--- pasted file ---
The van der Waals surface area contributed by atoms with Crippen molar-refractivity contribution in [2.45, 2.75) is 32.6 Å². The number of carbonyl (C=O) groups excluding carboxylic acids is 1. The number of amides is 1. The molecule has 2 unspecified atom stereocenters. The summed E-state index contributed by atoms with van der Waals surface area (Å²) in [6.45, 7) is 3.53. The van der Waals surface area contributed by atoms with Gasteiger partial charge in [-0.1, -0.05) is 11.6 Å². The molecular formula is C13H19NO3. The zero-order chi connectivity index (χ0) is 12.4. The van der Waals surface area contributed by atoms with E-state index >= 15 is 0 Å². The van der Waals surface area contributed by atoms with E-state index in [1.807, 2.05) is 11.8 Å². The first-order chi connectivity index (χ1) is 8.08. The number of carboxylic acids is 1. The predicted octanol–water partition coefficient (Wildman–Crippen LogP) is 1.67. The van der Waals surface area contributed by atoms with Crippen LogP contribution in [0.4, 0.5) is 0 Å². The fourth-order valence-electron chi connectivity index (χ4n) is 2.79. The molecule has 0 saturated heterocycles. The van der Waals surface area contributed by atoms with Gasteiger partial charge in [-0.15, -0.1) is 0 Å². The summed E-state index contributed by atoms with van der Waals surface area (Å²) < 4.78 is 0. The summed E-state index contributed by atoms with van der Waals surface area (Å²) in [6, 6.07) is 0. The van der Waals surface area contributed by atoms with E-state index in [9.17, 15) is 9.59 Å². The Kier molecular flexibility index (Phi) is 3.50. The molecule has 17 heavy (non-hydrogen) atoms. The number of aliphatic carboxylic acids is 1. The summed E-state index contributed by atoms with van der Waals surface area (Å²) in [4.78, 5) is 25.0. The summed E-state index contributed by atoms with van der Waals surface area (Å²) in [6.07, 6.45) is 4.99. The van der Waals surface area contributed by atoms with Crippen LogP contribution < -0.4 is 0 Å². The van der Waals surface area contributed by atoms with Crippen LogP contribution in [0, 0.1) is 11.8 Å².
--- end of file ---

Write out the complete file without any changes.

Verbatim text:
The van der Waals surface area contributed by atoms with Crippen molar-refractivity contribution in [2.45, 2.75) is 32.6 Å². The number of carbonyl (C=O) groups excluding carboxylic acids is 1. The number of amides is 1. The molecule has 2 unspecified atom stereocenters. The summed E-state index contributed by atoms with van der Waals surface area (Å²) in [6.45, 7) is 3.53. The van der Waals surface area contributed by atoms with Gasteiger partial charge in [-0.1, -0.05) is 11.6 Å². The molecular formula is C13H19NO3. The zero-order chi connectivity index (χ0) is 12.4. The van der Waals surface area contributed by atoms with E-state index >= 15 is 0 Å². The van der Waals surface area contributed by atoms with E-state index in [1.807, 2.05) is 11.8 Å². The first-order chi connectivity index (χ1) is 8.08. The number of carboxylic acids is 1. The predicted octanol–water partition coefficient (Wildman–Crippen LogP) is 1.67. The van der Waals surface area contributed by atoms with Crippen LogP contribution in [0.4, 0.5) is 0 Å². The fourth-order valence-electron chi connectivity index (χ4n) is 2.79. The molecule has 0 saturated heterocycles. The van der Waals surface area contributed by atoms with Gasteiger partial charge in [-0.15, -0.1) is 0 Å². The summed E-state index contributed by atoms with van der Waals surface area (Å²) < 4.78 is 0. The summed E-state index contributed by atoms with van der Waals surface area (Å²) in [6, 6.07) is 0. The van der Waals surface area contributed by atoms with E-state index in [9.17, 15) is 9.59 Å². The Kier molecular flexibility index (Phi) is 3.50. The molecule has 17 heavy (non-hydrogen) atoms. The number of aliphatic carboxylic acids is 1. The summed E-state index contributed by atoms with van der Waals surface area (Å²) in [4.78, 5) is 25.0. The summed E-state index contributed by atoms with van der Waals surface area (Å²) in [6.07, 6.45) is 4.99. The van der Waals surface area contributed by atoms with Crippen LogP contribution < -0.4 is 0 Å². The van der Waals surface area contributed by atoms with Crippen LogP contribution in [0, 0.1) is 11.8 Å².